FLOYD, Iowa (AP) -- Well into day six of Evelyn Miller's disappearance, more than 270 volunteers continued scouring the area for the missing 5-year-old.
No substantial clues have been discovered. No Amber Alert has been issued, and it's not likely that one will be, authorities said.
"We were upset no alert was issued, but then we were told there were reasons for that," said Lindsey Christie, Evelyn's stepmother. "If an alert had been issued, then a lot of the people who have been here helping us would have been called off."
Auxiliary military personnel, like the Civil Air Patrol and the National Guard, are not legally allowed to participate in criminal investigations. If an Amber Alert had been immediately issued, current law would not have allowed them to assist in search efforts. Also, there was no immediate suspect identified in the case, which made Evelyn's disappearance ineligible for Amber Alert status.
Evelyn Miller was last seen at her home by two acquaintances of her mother's fiancDe. Those two men have been questioned by authorities and a search of their residence was conducted. But authorities have not called them suspects.
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Family members were present Wednesday afternoon at the Floyd Community Center, which has served as volunteer headquarters in the search effort.
Andy Christie, Evelyn's father, was among the family members present to thank volunteers for the help. He and wife, Lindsey, recently found an abandoned puppy on the side of the road, a present intended for Evelyn.
"We haven't named him yet," Andy Christie said. "We are waiting until Evvy gets home, so she can name him."
He said authorities haven't been able to tell the family much about his daughter's disappearance.
"They know where she is not, that's about it," he said.
The case has prompted questions about the use of the Amber Alert, which was used late in March when 10-year-old Jetseta Gage of Cedar Rapids disappeared. Her body was found the following day in an abandoned mobile home in rural Johnson County. A family friend, Roger Bentley, has been charged with kidnapping and first-degree murder. Critics said it took two hours for the alert to be issued, and some of the road signs that were supposed to have flashed the alert didn't work.
The Amber Alert, first used in 1996, is specifically designed to be activated during the critical first moments of child's abduction by strangers.
"With Amber Alert there are some very specific standards and regulations in place," said Floyd County Sheriff Rick Lynch. "And sometimes when you have those regulations and standards they don't fit every situation."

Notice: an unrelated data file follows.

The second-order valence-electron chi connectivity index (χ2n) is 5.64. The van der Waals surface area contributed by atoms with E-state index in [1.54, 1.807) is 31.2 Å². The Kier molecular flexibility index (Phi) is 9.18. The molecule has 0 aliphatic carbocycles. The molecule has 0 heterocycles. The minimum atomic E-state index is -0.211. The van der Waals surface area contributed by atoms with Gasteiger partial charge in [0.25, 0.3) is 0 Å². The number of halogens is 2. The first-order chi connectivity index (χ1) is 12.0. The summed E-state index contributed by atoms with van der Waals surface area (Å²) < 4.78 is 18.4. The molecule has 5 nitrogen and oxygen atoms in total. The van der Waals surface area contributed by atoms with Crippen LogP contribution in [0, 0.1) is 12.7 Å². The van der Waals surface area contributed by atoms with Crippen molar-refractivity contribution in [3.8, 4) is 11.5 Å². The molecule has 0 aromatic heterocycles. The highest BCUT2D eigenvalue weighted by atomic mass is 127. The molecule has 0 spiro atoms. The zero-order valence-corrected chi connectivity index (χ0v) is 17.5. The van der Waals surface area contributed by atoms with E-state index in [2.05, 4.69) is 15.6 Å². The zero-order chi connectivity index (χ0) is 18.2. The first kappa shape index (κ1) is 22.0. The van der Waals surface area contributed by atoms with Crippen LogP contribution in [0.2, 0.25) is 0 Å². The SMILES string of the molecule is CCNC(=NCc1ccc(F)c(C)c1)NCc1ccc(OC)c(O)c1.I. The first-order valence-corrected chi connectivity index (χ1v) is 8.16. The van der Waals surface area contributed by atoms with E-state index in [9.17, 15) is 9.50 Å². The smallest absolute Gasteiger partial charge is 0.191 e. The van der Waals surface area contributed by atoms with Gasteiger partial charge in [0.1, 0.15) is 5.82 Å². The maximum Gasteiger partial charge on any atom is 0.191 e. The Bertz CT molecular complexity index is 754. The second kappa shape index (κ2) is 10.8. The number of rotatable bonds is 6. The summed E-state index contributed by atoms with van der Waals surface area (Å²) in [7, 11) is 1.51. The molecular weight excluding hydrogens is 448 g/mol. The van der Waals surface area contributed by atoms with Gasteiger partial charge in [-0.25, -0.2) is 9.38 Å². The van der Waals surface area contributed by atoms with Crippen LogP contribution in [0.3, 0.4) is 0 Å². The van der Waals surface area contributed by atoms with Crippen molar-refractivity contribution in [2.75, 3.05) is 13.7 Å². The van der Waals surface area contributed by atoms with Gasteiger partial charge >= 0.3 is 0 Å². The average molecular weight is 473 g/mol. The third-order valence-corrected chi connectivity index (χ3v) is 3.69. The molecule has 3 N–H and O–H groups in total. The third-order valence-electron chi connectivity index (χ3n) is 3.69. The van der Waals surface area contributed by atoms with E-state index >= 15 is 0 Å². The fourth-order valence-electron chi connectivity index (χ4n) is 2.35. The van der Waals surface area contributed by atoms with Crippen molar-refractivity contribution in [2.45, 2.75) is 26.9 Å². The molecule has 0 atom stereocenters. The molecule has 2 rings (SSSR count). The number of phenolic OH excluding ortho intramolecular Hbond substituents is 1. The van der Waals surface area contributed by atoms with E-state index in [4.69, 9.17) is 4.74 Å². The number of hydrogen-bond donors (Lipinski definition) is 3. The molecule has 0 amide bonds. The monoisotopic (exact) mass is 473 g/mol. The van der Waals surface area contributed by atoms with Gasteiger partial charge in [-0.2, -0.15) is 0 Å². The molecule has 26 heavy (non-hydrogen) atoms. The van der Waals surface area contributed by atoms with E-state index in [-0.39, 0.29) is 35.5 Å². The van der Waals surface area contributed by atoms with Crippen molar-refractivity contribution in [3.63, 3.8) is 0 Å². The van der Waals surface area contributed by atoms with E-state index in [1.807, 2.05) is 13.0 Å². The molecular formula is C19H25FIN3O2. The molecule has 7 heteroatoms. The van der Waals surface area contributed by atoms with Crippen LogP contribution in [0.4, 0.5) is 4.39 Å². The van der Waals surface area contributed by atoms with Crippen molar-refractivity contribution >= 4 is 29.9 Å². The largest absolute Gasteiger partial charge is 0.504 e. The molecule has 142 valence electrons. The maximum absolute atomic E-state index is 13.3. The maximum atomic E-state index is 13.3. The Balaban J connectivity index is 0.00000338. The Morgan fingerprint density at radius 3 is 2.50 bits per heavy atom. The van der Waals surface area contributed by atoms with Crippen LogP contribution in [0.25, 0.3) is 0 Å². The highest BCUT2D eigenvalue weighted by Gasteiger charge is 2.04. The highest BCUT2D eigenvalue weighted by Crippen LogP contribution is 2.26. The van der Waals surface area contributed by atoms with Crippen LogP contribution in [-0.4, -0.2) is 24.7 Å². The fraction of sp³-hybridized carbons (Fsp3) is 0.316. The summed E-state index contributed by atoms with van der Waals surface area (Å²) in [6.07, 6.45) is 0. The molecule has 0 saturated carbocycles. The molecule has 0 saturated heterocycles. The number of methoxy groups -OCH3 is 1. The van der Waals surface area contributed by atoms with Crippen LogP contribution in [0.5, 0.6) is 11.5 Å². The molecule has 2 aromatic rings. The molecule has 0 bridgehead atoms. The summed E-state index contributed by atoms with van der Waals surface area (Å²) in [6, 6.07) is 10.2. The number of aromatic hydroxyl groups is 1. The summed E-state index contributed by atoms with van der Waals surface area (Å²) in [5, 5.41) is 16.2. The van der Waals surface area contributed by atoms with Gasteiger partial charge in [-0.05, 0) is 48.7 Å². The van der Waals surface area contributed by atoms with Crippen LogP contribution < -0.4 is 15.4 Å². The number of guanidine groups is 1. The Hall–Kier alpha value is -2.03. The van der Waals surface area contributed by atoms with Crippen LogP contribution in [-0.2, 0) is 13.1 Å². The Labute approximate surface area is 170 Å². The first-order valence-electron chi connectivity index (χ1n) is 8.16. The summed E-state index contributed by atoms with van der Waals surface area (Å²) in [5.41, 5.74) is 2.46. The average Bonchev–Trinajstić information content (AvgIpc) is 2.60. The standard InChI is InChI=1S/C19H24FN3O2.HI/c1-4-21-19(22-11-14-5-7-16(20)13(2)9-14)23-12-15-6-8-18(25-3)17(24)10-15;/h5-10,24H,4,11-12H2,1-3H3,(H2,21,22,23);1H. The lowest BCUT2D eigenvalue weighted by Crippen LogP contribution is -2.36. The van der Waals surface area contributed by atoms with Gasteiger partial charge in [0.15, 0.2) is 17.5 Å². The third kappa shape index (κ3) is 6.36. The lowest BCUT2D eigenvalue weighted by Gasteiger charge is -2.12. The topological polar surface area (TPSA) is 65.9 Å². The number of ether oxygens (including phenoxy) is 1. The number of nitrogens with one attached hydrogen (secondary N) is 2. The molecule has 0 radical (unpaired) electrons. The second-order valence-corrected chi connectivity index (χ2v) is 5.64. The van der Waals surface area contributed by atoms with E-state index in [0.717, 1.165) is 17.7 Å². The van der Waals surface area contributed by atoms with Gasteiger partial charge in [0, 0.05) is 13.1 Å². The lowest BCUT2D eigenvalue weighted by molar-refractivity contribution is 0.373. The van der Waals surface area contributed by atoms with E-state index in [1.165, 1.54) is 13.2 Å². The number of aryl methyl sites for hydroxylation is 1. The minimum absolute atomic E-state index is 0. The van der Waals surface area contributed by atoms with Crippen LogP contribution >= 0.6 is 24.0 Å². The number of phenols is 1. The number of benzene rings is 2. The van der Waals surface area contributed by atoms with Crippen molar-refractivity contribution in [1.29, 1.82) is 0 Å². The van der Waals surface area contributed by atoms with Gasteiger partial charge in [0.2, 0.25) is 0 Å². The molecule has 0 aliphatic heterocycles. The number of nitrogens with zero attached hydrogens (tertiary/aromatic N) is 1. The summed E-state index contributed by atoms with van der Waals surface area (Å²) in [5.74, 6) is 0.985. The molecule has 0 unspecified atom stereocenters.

Col. Nick Critelli of the Civil Air Patrol said the public needs to better understand Amber Alert and the fact that it is not a "magic pill."
"The Amber Alert system, when you have something to alert the public to, saves lives there's no doubt about that," Critelli said. "It's very useful, but only in very specific cases."
For a missing child situation to be elevated to an Amber Alert, the child must be under 18, authorities have to establish they are missing, it must be believed that the child is in danger, and there needs to be significant enough information about the abductor or the abductor's vehicle to believe an immediate broadcast will help.
Linda Spignoli, director of communications for SCAN USA.com, which performs Amber and sexual predator alerts, said an alert was not issued in Evelyn's disappearance because there was no vehicle in the case. She also said that Amber Alerts lose effectiveness if the strict criteria is not adhered to.
"The problem with releasing an Amber Alert when they don't have the required information is that the Amber Alert will not help. I know people don't want to hear that," Spignoli said.
In Evelyn's case, Spignoli said, the most effective tool is the child's photograph.
"The media has taken that picture, that picture has been everywhere," Spignoli said. "I have seen it on the national news."
But initially when Evelyn disappeared local officials had hoped the Amber Alert system could have assisted them in the search.
According to the National Incidence Studies of Missing, Abducted, Runaway, and Thrownaway Children, an estimated 795,500 children are reported missing annually; 58,000 of those children are abducted by nonfamily members; and 115 fall under the category of stereotypical kidnappings.
Though kidnappings are rare in the case of missing children, in the majority of these cases the child is murdered within three hours of the abduction, which is one of the main reasons the Amber Alert system was established.